Gender and Women’s Studies graduation requirement would benefit all of society

Access to information about sex, relationships allows students to be better educated citizens after graduation

· Oct 3, 2017 Tweet

Andrew Salewski/The Badger Herald

In 1819, Lord Byron wrote, “What a strange thing man is; and what a stranger thing woman.” Little did he know, these words would stand the test of time. Men think women are fragile ninnies; women think men are sex-crazed brutes. And no one seems to think anything of people who do not fit into those categories — we are ignorant to identities that lie anywhere but the ends of the gender spectrum.

The ignorance does not stop there. Basic female anatomy can seem like mythology to both men and women. Doctors see cases of severe appendicitis get mistaken for period cramps. Most people are unaware of the different symptoms between male and female heart attacks.

These misunderstandings are not only inconvenient but detrimental to the culture, relationships and well-being of all humans, regardless of gender, identity or sexuality. Given that this university stresses the idea that our education should be used for the betterment of society, it is both logical and imperative that women’s and gender studies courses be required.

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The benefits to mandatory women’s and gender studies classes are numerous, both from an educational and personal standpoint. Educationally, understanding gender identities different than your own often leads to a broader understanding and appreciation of humanity.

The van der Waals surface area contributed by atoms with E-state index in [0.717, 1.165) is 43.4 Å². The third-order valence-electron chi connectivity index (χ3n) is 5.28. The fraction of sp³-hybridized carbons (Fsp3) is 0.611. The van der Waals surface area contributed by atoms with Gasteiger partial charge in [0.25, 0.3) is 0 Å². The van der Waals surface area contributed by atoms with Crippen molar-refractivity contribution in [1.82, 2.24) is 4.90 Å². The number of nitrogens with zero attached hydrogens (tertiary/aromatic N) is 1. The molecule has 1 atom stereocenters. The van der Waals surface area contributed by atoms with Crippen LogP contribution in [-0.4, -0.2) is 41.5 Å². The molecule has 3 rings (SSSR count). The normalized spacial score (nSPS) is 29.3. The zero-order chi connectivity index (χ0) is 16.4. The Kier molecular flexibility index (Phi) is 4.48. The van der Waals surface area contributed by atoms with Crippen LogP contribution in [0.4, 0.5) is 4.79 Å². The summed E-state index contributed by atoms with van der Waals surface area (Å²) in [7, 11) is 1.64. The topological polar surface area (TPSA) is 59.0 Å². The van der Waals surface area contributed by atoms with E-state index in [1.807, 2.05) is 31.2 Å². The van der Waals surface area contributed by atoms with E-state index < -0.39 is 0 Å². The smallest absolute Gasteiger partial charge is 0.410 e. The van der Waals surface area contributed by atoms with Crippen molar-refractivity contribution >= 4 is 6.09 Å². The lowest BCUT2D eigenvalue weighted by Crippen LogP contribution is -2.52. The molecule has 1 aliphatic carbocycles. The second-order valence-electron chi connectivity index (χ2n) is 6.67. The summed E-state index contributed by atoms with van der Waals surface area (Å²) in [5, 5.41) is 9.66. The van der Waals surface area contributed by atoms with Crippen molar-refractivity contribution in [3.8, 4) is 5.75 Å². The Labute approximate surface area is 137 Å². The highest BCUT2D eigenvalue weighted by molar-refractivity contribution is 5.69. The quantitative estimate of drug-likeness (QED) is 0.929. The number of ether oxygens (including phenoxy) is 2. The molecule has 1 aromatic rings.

Women’s studies classes also improve intimate relationships. A thorough examination of the female anatomy can dispel myths and misconceptions, leading to more satisfactory relations between partners. On top of that, communication between couples often increases, leading to greater trust and emotional intimacy. Put them together, and you have healthier and happier relationships.

Women who take these classes are also better equipped to decide between treatment options for various illnesses, from yeast infections to ovarian cancer. Women also have different precursors for heart attacks, but many are unaware because they are not the symptoms exhibited in film or television. The content of these classes creates a fuller life, and may even lengthen it.

Making these classes mandatory is the most effective way to facilitate these changes, Obviously, the idea of required preventative education is not a new phenomenon. AlcoholEdu and the U Got This! Program are required for all first-year students in order to educate them on the consequences of the party scene.

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These programs do not aim to eradicate alcohol or sexual relationships. Rather, they are meant to give students the resources to have a deeper understanding of these habits and how they affect our lives, so they can make the choices that preserve their physical and mental wellbeing. A healthy person can most effectively impact the world in a positive way, fulfilling the Wisconsin Idea badgers strive for.

The idea of general education requirements accomplishes the same idea. Communications requirements ensure that we can connect, mathematics ensure that we can reason, ethnic studies ensure that we can understand those who are different than we are. Each is integral to producing a well-rounded individual that participate in an ever-changing society, as does the opportunity to discern the complexities of gender and femininity.

By making Women’s and Gender studies mandatory, we will gain the knowledge that makes graduates of UW-Madison esteemed and productive individuals. 

Let Women’s and Gender Studies be the first step.

Abby Steinberg ([email protected]) is a freshman majoring in political science and intending to major in journalism. 


This article was published Oct 3, 2017 at 2:11 am and last updated Oct 3, 2017 at 2:17 am


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